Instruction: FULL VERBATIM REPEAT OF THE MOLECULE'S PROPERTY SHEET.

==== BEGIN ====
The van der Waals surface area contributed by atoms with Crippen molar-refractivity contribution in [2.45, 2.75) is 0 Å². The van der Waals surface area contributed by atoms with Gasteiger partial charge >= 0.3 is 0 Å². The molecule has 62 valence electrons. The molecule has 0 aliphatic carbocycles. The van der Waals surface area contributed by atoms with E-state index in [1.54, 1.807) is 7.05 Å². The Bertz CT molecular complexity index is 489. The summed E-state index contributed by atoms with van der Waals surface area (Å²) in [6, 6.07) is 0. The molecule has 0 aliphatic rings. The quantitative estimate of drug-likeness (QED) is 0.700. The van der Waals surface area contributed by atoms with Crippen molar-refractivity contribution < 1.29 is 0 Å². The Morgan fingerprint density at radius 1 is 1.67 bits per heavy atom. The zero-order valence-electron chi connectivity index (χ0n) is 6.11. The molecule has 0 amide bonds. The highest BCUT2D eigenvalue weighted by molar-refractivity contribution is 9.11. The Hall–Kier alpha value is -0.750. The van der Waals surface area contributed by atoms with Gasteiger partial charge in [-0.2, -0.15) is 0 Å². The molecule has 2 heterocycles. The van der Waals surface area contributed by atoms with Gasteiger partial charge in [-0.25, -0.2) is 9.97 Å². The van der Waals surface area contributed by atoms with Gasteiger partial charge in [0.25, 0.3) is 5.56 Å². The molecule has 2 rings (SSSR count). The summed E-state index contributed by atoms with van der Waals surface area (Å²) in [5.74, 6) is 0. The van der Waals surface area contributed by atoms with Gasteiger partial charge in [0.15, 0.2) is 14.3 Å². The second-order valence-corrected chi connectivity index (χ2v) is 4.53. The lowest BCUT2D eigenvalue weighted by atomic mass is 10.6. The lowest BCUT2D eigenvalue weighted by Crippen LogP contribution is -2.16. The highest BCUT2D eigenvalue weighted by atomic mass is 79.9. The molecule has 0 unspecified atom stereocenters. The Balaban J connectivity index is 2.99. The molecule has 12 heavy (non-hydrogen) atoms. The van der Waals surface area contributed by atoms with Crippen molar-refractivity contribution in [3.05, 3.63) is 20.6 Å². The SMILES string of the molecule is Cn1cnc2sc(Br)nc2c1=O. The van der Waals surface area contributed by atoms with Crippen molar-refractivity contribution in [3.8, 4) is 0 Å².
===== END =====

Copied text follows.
The van der Waals surface area contributed by atoms with Crippen molar-refractivity contribution in [2.45, 2.75) is 0 Å². The van der Waals surface area contributed by atoms with Gasteiger partial charge >= 0.3 is 0 Å². The molecule has 62 valence electrons. The molecule has 0 aliphatic carbocycles. The van der Waals surface area contributed by atoms with E-state index in [1.54, 1.807) is 7.05 Å². The Bertz CT molecular complexity index is 489. The summed E-state index contributed by atoms with van der Waals surface area (Å²) in [6, 6.07) is 0. The molecule has 0 aliphatic rings. The quantitative estimate of drug-likeness (QED) is 0.700. The van der Waals surface area contributed by atoms with Crippen molar-refractivity contribution < 1.29 is 0 Å². The Morgan fingerprint density at radius 1 is 1.67 bits per heavy atom. The zero-order valence-electron chi connectivity index (χ0n) is 6.11. The molecule has 0 amide bonds. The highest BCUT2D eigenvalue weighted by molar-refractivity contribution is 9.11. The Hall–Kier alpha value is -0.750. The van der Waals surface area contributed by atoms with Gasteiger partial charge in [-0.2, -0.15) is 0 Å². The molecule has 2 heterocycles. The van der Waals surface area contributed by atoms with Gasteiger partial charge in [-0.25, -0.2) is 9.97 Å². The van der Waals surface area contributed by atoms with Gasteiger partial charge in [0.25, 0.3) is 5.56 Å². The molecule has 2 rings (SSSR count). The summed E-state index contributed by atoms with van der Waals surface area (Å²) in [5.74, 6) is 0. The van der Waals surface area contributed by atoms with Gasteiger partial charge in [0.15, 0.2) is 14.3 Å². The second-order valence-corrected chi connectivity index (χ2v) is 4.53. The lowest BCUT2D eigenvalue weighted by atomic mass is 10.6. The lowest BCUT2D eigenvalue weighted by Crippen LogP contribution is -2.16. The highest BCUT2D eigenvalue weighted by atomic mass is 79.9. The molecule has 0 unspecified atom stereocenters. The Balaban J connectivity index is 2.99. The molecule has 12 heavy (non-hydrogen) atoms. The van der Waals surface area contributed by atoms with Crippen molar-refractivity contribution in [3.05, 3.63) is 20.6 Å². The SMILES string of the molecule is Cn1cnc2sc(Br)nc2c1=O. The van der Waals surface area contributed by atoms with Crippen molar-refractivity contribution in [3.8, 4) is 0 Å².